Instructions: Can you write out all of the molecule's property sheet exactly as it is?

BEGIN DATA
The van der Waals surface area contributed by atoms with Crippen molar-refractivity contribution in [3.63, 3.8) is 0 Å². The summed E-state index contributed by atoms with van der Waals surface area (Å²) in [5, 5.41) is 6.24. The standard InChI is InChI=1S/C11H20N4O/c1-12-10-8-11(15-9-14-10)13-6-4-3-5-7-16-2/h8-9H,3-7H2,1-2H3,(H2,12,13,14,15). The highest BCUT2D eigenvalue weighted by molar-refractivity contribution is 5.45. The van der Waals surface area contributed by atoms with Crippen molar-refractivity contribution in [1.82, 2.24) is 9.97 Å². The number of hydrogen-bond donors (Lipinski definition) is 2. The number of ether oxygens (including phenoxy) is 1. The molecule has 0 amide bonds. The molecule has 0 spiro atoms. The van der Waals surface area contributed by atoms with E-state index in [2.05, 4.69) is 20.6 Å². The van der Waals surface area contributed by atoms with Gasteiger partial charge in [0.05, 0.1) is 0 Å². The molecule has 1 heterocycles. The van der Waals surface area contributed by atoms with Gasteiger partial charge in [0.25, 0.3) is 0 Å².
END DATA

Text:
The van der Waals surface area contributed by atoms with Crippen molar-refractivity contribution in [3.63, 3.8) is 0 Å². The summed E-state index contributed by atoms with van der Waals surface area (Å²) in [5, 5.41) is 6.24. The standard InChI is InChI=1S/C11H20N4O/c1-12-10-8-11(15-9-14-10)13-6-4-3-5-7-16-2/h8-9H,3-7H2,1-2H3,(H2,12,13,14,15). The highest BCUT2D eigenvalue weighted by molar-refractivity contribution is 5.45. The van der Waals surface area contributed by atoms with Crippen molar-refractivity contribution in [1.82, 2.24) is 9.97 Å². The number of hydrogen-bond donors (Lipinski definition) is 2. The number of ether oxygens (including phenoxy) is 1. The molecule has 0 amide bonds. The molecule has 0 spiro atoms. The van der Waals surface area contributed by atoms with E-state index in [2.05, 4.69) is 20.6 Å². The van der Waals surface area contributed by atoms with Gasteiger partial charge in [0.05, 0.1) is 0 Å². The molecule has 1 heterocycles. The van der Waals surface area contributed by atoms with Gasteiger partial charge in [0.25, 0.3) is 0 Å².